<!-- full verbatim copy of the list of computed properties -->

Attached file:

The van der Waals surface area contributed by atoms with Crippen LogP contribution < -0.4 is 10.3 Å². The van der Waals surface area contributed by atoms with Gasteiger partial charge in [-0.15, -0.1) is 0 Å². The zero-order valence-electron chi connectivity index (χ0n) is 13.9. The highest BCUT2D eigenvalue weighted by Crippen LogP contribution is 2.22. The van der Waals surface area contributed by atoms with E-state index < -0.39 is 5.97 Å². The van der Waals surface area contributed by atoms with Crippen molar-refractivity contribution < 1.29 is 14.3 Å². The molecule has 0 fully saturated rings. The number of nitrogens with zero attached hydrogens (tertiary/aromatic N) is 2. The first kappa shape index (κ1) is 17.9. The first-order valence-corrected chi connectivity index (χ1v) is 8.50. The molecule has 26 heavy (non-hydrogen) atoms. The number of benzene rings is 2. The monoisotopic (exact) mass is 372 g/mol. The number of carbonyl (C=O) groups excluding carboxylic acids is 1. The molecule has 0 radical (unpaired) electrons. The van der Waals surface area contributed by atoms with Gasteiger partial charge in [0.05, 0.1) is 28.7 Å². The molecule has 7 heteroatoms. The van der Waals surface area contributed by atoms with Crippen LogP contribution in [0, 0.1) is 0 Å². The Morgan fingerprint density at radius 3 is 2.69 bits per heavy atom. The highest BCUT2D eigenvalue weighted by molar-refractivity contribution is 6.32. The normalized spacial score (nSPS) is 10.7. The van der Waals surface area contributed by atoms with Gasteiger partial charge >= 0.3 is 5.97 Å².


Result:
The van der Waals surface area contributed by atoms with Crippen LogP contribution < -0.4 is 10.3 Å². The van der Waals surface area contributed by atoms with Gasteiger partial charge in [-0.15, -0.1) is 0 Å². The zero-order valence-electron chi connectivity index (χ0n) is 13.9. The highest BCUT2D eigenvalue weighted by Crippen LogP contribution is 2.22. The van der Waals surface area contributed by atoms with E-state index < -0.39 is 5.97 Å². The van der Waals surface area contributed by atoms with Crippen molar-refractivity contribution < 1.29 is 14.3 Å². The molecule has 0 fully saturated rings. The number of nitrogens with zero attached hydrogens (tertiary/aromatic N) is 2. The first kappa shape index (κ1) is 17.9. The first-order valence-corrected chi connectivity index (χ1v) is 8.50. The molecule has 26 heavy (non-hydrogen) atoms. The number of benzene rings is 2. The monoisotopic (exact) mass is 372 g/mol. The number of carbonyl (C=O) groups excluding carboxylic acids is 1. The molecule has 0 radical (unpaired) electrons. The van der Waals surface area contributed by atoms with Gasteiger partial charge in [0.05, 0.1) is 28.7 Å². The molecule has 7 heteroatoms. The van der Waals surface area contributed by atoms with Crippen LogP contribution in [0, 0.1) is 0 Å². The Morgan fingerprint density at radius 3 is 2.69 bits per heavy atom. The highest BCUT2D eigenvalue weighted by molar-refractivity contribution is 6.32. The normalized spacial score (nSPS) is 10.7. The van der Waals surface area contributed by atoms with Gasteiger partial charge >= 0.3 is 5.97 Å².